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Top Five CFL-NFL players

Just Wake’s stare causes normal men to run in fear./Jeffery Beall
Just Wake’s stare causes normal men to run in fear./Jeffery Beall

Some of the NFL’s greatest got their start in the CFL

NFL is the most dominant professional sports league on the planet, but now and then, it relies on stealing away the best talent of the CFL. While many CFL talents burn out quickly and end up home soon (Weston Dressler, Henry Burris, Andy Fantuz), a small number manage to stick around for a while, and make an impact on the game. With a couple Canadians, and CFL stars playing in the Super Bowl this weekend, I thought I’d give you my top five CFL-to-NFL players.

  1. Doug Flutie (NFL: 1986-1989, 1998-2005 CFL: 1990-1997)

Flutie is legendary at just about every level he played at, including college football, and the defunct USFL. Flutie’s career was hectic, starting in the NFL, moving to the CFL to incredible success, and back to the NFL to end his career. Flutie made the most out his small stature (5’9, 180 lb.), and is known as one of the games great gunslingers. Flutie’s accomplishments include: Six time CFL MOP, three time Grey Cup Champion, three time Grey Cup MVP, a Pro-Bowler in the NFL, and the 1998 Comeback Player of the Year award winner. Pretty good for a guy kicked to the curb numerous times.

  1. Bud Grant (CFL: 1957-1966 NFL: 1967-1983, 1985)

I might be cheating, but I’d be remised if I didn’t add one of the greatest coaches of all-time. Bud Grant coached the Winnipeg Blue Bombers to four straight Grey Cups in the 50s and 60s, and then jumped to the NFL where he became the only football coach to win a Grey Cup and Super Bowl, after winning with the Minnesota Vikings where he would coach for 16 years. He ranks 16th all-time in NFL wins, and is a Pro-Football Hall of Famer, class of 1994.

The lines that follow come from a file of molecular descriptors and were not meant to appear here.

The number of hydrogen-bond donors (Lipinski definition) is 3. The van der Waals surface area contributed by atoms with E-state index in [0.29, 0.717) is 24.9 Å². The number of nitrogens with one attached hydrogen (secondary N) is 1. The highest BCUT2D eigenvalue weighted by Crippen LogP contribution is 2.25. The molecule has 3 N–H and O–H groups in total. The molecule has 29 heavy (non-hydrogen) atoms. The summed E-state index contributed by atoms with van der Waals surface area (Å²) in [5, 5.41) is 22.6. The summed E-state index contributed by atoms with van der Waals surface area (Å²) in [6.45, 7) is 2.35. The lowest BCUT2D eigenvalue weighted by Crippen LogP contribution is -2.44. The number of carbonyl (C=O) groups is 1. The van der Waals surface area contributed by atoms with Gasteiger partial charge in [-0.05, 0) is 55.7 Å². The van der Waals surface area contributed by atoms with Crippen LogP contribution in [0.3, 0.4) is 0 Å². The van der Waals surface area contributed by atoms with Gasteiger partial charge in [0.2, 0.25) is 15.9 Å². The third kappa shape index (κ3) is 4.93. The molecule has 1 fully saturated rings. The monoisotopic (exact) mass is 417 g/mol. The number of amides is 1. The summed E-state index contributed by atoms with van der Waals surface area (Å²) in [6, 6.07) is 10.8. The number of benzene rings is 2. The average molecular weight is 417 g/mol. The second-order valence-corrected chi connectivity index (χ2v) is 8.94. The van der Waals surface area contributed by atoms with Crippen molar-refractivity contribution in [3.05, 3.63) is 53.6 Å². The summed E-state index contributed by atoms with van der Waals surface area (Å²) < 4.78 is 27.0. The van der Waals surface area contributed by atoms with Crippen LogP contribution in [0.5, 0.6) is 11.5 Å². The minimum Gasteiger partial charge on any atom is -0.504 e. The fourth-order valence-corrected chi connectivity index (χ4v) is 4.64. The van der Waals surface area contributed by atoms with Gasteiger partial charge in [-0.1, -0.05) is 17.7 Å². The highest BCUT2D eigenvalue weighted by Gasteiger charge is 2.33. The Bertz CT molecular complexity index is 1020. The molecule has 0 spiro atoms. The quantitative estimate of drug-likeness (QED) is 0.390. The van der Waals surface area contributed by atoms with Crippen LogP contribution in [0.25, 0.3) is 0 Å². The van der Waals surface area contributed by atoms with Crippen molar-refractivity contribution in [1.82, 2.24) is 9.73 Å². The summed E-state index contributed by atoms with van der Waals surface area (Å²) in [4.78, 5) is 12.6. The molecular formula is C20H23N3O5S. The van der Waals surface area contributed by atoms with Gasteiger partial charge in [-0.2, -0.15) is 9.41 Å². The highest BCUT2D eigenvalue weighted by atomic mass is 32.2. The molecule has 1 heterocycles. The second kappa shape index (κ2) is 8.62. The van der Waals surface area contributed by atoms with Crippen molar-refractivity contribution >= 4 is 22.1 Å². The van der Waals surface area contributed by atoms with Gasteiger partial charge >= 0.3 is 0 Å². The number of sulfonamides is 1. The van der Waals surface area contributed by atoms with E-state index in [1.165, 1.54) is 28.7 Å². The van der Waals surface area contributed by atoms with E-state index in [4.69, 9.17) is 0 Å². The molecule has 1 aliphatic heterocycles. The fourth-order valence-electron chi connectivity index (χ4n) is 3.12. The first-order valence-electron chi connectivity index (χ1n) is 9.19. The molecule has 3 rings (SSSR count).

1. Joe Theismann (CFL: 1971-‘73, NFL: 1974-1985)

Arguably one of the biggest CFL steals of all-time, Theismann signed with the Argos in 1971 after he ended negotiations with the NFL’s Miami Dolphins. Theismann enjoyed ok success in the CFL, but really hit his stride when he jumped back to the NFL and the Washington professional football team. Theismann won the Super Bowl in 1983 in Washington, and took home two MVP awards in 1982 and 1983. Unfortunately, Theismann also has arguably the most gruesome sports injury of all-time when he was sacked by NFL legend Lawrence Taylor, and snapped his leg in half. His best season in the NFL was a 29 TD to 11 INT performance, and 3,714 yards, huge numbers for the time.

  1. Cameron Wake (CFL: 2007-08 NFL: 2009-Present)

Our only active player, Cameron Wake was the most dominant player in the CFL for two years, compiling a mind blowing 39 sacks in those two short years. Wake won the CFL Most Outstanding Rookie award in 2007 and Most Outstanding Defensive Player award in 2007 and 2008, before he jumped to the Miami Dolphins in 2009. Relatively unknown in NFL circles, Wake really hit his stride in 2010 with a 14-sack season. Wake has 63 sacks in just six seasons in the NFL, and is considered one of the very best pass rushers in the NFL, even Tom Brady makes a point to fear him.

  1. Warren Moon (CFL: 1978-1983 NFL: 1984-2000)

This one was a no brainer. Warren Moon went undrafted due to biases against black quarterbacks, and made everyone regret it by dominating in the CFL with five straight Grey Cups, an MVP, and a CFL Hall of Famer. Moon continued that success in the NFL, becoming a franchise quarterback for the Houston Oilers. Moon even retired as the NFL’s all-time leading passer, despite spending five years in the CFL. Moon won numerous NFL awards, and while he never won a Super Bowl, he entered the Hall of Fame in 2006.

About Matt Wincherauk